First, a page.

Renewed red alert on food crisis in East Africa as climate change bites

What you need to know:

  • Besides climate adversity, other reasons that are associated with increasing food insecurity in East Africa include violent conflicts and the global economic environment

Arusha. Agricultural and allied experts yesterday raised another red alert on food insecurity in East Africa, largely blamed on climate change.

They have called for urgent interventions to address the crisis, noting that 63 percent of the bloc’s population is undernourished.

“The impact of climate change is visible everywhere in the region. We should tackle it from the underlying causes”, warned Jean Baptiste Havugimana, the Productive Sector director at the East African Community (EAC) secretariat.

He said that despite last-minute rains during the last farming season, he was still worried that there would be sufficient rains during the coming season.

Mr Havugimana challenged governments and other stakeholders in the EAC partner states to waste no time in tackling the underlying causes of the crisis.

He raised the alert here before a group of cyclists moving across the region to raise awareness of the impact of climate change at the Arusha Technical College (ATC).

A programme manager with GIZ, a German aid agency, Max Middeke, said the situation was worrying because more than half of the bloc’s population (63 percent) was food insecure.

“In East Africa, climate change is causing devastating impacts on food security, leading to harvest failure and livestock losses,” he pointed out.

He implored the regional leaders to act swiftly to help manage the adverse impacts of climate change “and reduce the threat of food insecurity.”

In the EAC, Mr Middeke went on to say, the situation has reached a point where livelihoods have been threatened due to the severity of climate change impacts.

Besides climate adversity, other reasons that are associated with increasing food insecurity in East Africa include violent conflicts and the global economic environment.

He added that GIZ would continue to support non-state actors in policy advocacy that promotes environmental sustainability and improves climate change adaptation.

One of the programmes, the EAC-GIZ SEAMPEC II, supports youth and women-focused activities that foster their involvement and engagement in the EAC Climate Change narrative.

This year’s theme for the Great African Cyclists Safaris (GACs) is promoting people-centred integration through awareness creation on climate change and food security.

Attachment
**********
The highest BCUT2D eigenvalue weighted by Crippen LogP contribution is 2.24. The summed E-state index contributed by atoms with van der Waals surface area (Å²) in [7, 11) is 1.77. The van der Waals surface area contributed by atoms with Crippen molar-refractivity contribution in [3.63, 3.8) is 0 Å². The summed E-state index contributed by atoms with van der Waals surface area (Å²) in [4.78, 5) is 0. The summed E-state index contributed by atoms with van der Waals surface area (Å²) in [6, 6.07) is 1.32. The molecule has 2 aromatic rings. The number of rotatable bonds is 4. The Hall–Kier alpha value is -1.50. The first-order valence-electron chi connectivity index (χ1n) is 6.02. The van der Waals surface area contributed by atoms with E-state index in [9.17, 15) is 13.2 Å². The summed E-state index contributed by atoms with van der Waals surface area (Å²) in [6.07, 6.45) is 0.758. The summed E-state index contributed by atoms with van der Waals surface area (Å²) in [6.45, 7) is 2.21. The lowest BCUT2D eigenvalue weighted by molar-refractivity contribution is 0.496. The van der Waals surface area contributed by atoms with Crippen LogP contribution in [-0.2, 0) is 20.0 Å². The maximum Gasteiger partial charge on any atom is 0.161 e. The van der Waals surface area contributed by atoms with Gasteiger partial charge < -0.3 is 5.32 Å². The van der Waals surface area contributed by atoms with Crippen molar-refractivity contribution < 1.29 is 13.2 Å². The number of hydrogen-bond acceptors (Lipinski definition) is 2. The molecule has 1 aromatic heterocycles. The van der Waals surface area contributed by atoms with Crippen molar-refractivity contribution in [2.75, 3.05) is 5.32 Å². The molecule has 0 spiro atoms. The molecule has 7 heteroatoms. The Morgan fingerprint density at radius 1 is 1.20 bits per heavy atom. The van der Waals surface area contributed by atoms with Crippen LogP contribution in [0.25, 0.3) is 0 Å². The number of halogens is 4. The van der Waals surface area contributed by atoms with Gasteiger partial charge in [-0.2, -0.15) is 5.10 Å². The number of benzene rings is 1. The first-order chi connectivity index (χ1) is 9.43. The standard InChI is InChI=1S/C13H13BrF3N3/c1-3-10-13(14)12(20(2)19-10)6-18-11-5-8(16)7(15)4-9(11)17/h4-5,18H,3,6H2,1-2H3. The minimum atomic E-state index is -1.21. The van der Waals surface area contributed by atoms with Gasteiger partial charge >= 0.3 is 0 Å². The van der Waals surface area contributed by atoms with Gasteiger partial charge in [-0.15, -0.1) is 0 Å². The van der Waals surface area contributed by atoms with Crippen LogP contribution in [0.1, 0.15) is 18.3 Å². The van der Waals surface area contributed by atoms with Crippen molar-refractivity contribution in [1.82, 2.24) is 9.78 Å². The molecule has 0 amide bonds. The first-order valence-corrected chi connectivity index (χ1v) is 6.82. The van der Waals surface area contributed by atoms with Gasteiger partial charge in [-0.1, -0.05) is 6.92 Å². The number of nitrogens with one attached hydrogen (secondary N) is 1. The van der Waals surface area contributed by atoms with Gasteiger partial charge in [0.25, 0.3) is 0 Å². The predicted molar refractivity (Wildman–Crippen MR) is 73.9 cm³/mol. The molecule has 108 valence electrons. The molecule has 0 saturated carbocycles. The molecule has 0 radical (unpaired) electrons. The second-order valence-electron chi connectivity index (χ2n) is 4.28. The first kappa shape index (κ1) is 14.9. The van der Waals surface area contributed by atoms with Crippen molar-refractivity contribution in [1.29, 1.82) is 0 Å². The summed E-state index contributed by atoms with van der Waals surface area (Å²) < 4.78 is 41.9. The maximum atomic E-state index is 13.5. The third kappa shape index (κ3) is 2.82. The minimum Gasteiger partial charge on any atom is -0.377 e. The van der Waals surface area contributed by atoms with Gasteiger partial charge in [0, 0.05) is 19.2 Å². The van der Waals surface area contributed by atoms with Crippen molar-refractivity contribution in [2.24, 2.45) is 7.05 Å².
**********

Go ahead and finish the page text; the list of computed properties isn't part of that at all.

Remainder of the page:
Ms Jennifer Gathie, an EAC secretariat official in the agricultural production sector, said it was a pity that the region was still so dependent on rain-fed agriculture.

She said the climatic conditions in some areas of the EA region had become so “’extremely volatile” that irrigation was no longer a luxury but a necessity.

“The solution to the climate change crisis lies with irrigation systems, rainwater harvesting, and climate-smart agriculture,” she said.

ATC Rector Dr Musa Chacha said human-induced activities rather than natural forces were to blame for climate change, a phenomenon associated with global warming.

He said it should not surprise anybody that the college, which trains engineers and technicians, is a partner that agitates for food security.

This, according to him, was primarily because the training institution (ATC) was promoting renewable energies that safeguard the environment.

Failure to mitigate the effects of climate change was also cited by a regional business body as one of the reasons why agricultural production remains low in East Africa.

The East African Business Council (EABC), in its report released last month, said the climate change factor cannot be overlooked as it has led to droughts and declining soil fertility.

The same concerns were raised by the Eastern and Southern Africa Small Scale Farmers’ Forum (Esaff) in June this year, which cited natural calamities and conflicts as among the factors behind the food crisis in the region this year.

The conflict-torn DR Congo (DRC) is leading the pack, with about 25 million facing food scarcity, the Morogoro-based lobby said in a report.

South Sudan, which has not fully recovered from years of civil war, has 7.7 million people at risk of not having enough food.

The alarming statistics on the looming food crisis in the region were made public during a discussion organized by Esaff on food security.

The situation was equally alarming in Kenya, the region’s largest economy, which has been subjected to a prolonged drought that has severely impacted agriculture and livestock.